Perfectionism – It’s not a matter of really ever ding anything that is perfect or that even comes close. It is a matter of using tasks you accept to feed your fantasy of doing things perfectly, or at any rate, extremely well. 


Procrastination, when constructive, can provide us with the ability to get more done than we think. It is not about not getting things done, it is about systematizing and prioritizing the things for which we need to accomplish in a way to help as improve our productivity.

Book Notes: Verbal Judo

The entire basis for Verbal Judo is to treat people with dignity and respect. 

George Thompson. Verbal Judo.


Book: Verbal Judo
Author: George J. Thompson, Jerry B. Jenkins
Read: July 2019


Five Universal Truths of human interaction: All people want to be treated with dignity and respect; All people want to be asked rather than told to do something; All people want to be informed as to why they are being asked or ordered to do something; All people want to be given options rather than threats; All people want a second chance when they make a mistake. 

Ancient Greeks: Action follows philosophy and that what we believe will dictate our actions in life. 

By truly believing and advocating the philosophy of respect for others, we can maintain tactical position even in adversarial situations, while allowing others to disagree and keep their dignity. 

The philosophical foundation of Verbal Judo promotes using language to achieve a professional purpose and to do so with real power and empathy. 

Sympathy vs empathy: We can feel the pain of others by merely asking ourselves how we would feel under identical circumstances.

We must communicate our purpose but we are not required to respect wrongful action. 

The entire basis for Verbal Judo is to treat people with dignity and respect. 

In this life, the most important thing you have is your relationships with people. 


Part of understanding others is understanding ourselves. But in order to do that, we need to keep a level head in situations which can escalate quickly. Verbal Judo is the key and provides plenty of tools and tactics for pausing before responding (very important) as well as creating buffers to help others remain calm so a conversation does not quickly escalate.

Book Notes: The Culture Code

Group culture is one of the most powerful forces on the planet.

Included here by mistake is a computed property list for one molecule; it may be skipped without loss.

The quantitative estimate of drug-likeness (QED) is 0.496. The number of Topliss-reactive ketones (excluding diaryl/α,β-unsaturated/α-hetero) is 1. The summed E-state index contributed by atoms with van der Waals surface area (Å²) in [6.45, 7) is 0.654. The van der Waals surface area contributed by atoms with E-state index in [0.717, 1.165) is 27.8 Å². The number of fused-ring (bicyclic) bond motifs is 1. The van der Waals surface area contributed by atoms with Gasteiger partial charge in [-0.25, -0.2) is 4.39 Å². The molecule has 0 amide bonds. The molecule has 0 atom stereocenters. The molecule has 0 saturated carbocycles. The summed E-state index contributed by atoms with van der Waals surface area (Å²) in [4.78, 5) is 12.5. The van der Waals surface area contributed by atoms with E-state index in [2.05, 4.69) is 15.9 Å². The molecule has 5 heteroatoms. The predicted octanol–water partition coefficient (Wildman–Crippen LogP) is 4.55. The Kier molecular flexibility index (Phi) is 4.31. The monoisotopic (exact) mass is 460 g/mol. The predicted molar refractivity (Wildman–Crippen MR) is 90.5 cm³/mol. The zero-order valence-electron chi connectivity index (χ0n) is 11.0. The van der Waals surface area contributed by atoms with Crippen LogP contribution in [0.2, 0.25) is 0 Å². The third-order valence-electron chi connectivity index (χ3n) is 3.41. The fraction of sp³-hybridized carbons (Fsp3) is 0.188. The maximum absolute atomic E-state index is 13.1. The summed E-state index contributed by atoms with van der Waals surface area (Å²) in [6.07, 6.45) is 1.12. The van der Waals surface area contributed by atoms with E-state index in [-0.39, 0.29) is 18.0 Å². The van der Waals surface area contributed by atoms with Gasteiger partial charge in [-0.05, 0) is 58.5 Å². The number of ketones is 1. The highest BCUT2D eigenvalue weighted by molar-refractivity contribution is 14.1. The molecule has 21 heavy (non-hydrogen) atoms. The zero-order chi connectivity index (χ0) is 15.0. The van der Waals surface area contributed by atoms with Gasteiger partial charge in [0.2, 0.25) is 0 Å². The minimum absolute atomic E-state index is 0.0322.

Daniel Coyle. The Culture Code.


Book: The Culture Code
Author: Daniel Coyle
Read: August 2019

What does it take to develop a good culture for people to thrive in? This is the question Coyle examines through in-depth research into some of the most successful teams and organizations on the planet. He looks to answer this question and through examples shows what creates both good and bad working cultures.



Skill 1 (Build Safety) – How signals of connection generate bonds of belonging and identity. 

Skill 2 (Share Vulnerability) – Habits of mutual risk drive trusting cooperation. 

Skill 3 (Establish Purpose) – Narratives create shared goals and values. 

These three skills work together from the bottom up, first building group connection and then channeling it into action. 

Culture is a set of living relationships working toward a shared goal. It’s not something you are. It’s something you do. 


The Culture Code is a fantastic book about the keys to creating a culture both within a winning organization and around the individuals who help to build that culture. There are tons of great references to some of the best organizational cultures Coyle discovered as well as ones which failed at creating a culture for employees to thrive. This book is worth reading in order to help with creating or updating your organization’s culture, not to mention it is filled with valuable information with exercises and quotes from some of the greatest leaders of all time. This book had such an impact on me, I gifted it to over 20 people last year. Highly highly recommend.

Book Notes: Man’s Search For Meaning